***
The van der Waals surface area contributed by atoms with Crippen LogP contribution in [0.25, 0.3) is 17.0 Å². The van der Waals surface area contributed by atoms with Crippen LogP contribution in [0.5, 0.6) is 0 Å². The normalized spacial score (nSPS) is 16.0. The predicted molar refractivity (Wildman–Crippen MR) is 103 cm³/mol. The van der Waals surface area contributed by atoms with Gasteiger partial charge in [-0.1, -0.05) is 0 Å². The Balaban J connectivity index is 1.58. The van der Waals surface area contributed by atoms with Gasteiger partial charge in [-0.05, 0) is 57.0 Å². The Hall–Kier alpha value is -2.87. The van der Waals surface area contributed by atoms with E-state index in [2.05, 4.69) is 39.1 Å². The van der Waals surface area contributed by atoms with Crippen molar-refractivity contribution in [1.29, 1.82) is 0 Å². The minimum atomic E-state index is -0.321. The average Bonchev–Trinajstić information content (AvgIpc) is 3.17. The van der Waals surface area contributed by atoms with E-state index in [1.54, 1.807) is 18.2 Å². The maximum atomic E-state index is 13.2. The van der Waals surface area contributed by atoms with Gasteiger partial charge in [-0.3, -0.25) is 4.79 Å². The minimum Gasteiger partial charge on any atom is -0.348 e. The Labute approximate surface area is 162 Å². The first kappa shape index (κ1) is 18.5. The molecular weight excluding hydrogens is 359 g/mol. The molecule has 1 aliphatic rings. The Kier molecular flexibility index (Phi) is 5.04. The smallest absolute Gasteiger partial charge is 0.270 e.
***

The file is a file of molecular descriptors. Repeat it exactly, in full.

The van der Waals surface area contributed by atoms with Crippen LogP contribution in [0.25, 0.3) is 17.0 Å². The van der Waals surface area contributed by atoms with Crippen LogP contribution in [0.5, 0.6) is 0 Å². The normalized spacial score (nSPS) is 16.0. The predicted molar refractivity (Wildman–Crippen MR) is 103 cm³/mol. The van der Waals surface area contributed by atoms with Gasteiger partial charge in [-0.1, -0.05) is 0 Å². The Balaban J connectivity index is 1.58. The van der Waals surface area contributed by atoms with Gasteiger partial charge in [-0.05, 0) is 57.0 Å². The Hall–Kier alpha value is -2.87. The van der Waals surface area contributed by atoms with E-state index in [2.05, 4.69) is 39.1 Å². The van der Waals surface area contributed by atoms with Crippen molar-refractivity contribution in [1.29, 1.82) is 0 Å². The minimum atomic E-state index is -0.321. The average Bonchev–Trinajstić information content (AvgIpc) is 3.17. The van der Waals surface area contributed by atoms with E-state index in [1.54, 1.807) is 18.2 Å². The maximum atomic E-state index is 13.2. The van der Waals surface area contributed by atoms with Gasteiger partial charge in [-0.3, -0.25) is 4.79 Å². The minimum Gasteiger partial charge on any atom is -0.348 e. The Labute approximate surface area is 162 Å². The first kappa shape index (κ1) is 18.5. The molecular weight excluding hydrogens is 359 g/mol. The molecule has 1 aliphatic rings. The Kier molecular flexibility index (Phi) is 5.04. The smallest absolute Gasteiger partial charge is 0.270 e.